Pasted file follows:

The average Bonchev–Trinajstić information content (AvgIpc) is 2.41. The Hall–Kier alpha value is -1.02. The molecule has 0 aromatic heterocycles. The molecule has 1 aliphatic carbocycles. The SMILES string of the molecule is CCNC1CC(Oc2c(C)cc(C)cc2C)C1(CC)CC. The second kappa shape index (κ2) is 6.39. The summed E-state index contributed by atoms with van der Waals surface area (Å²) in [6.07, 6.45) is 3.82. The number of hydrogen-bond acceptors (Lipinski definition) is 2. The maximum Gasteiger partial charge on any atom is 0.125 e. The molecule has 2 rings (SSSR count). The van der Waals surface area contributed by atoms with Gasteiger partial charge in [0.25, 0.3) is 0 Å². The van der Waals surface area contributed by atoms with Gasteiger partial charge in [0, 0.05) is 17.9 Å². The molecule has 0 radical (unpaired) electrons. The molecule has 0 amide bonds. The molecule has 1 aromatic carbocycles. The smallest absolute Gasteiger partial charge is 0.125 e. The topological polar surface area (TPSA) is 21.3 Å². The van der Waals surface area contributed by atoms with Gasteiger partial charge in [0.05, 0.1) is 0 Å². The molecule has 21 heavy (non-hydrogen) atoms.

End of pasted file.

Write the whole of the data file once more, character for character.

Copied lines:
The average Bonchev–Trinajstić information content (AvgIpc) is 2.41. The Hall–Kier alpha value is -1.02. The molecule has 0 aromatic heterocycles. The molecule has 1 aliphatic carbocycles. The SMILES string of the molecule is CCNC1CC(Oc2c(C)cc(C)cc2C)C1(CC)CC. The second kappa shape index (κ2) is 6.39. The summed E-state index contributed by atoms with van der Waals surface area (Å²) in [6.07, 6.45) is 3.82. The number of hydrogen-bond acceptors (Lipinski definition) is 2. The maximum Gasteiger partial charge on any atom is 0.125 e. The molecule has 2 rings (SSSR count). The van der Waals surface area contributed by atoms with Gasteiger partial charge in [0.25, 0.3) is 0 Å². The van der Waals surface area contributed by atoms with Gasteiger partial charge in [0, 0.05) is 17.9 Å². The molecule has 0 radical (unpaired) electrons. The molecule has 0 amide bonds. The molecule has 1 aromatic carbocycles. The smallest absolute Gasteiger partial charge is 0.125 e. The topological polar surface area (TPSA) is 21.3 Å². The van der Waals surface area contributed by atoms with Gasteiger partial charge in [0.05, 0.1) is 0 Å². The molecule has 21 heavy (non-hydrogen) atoms.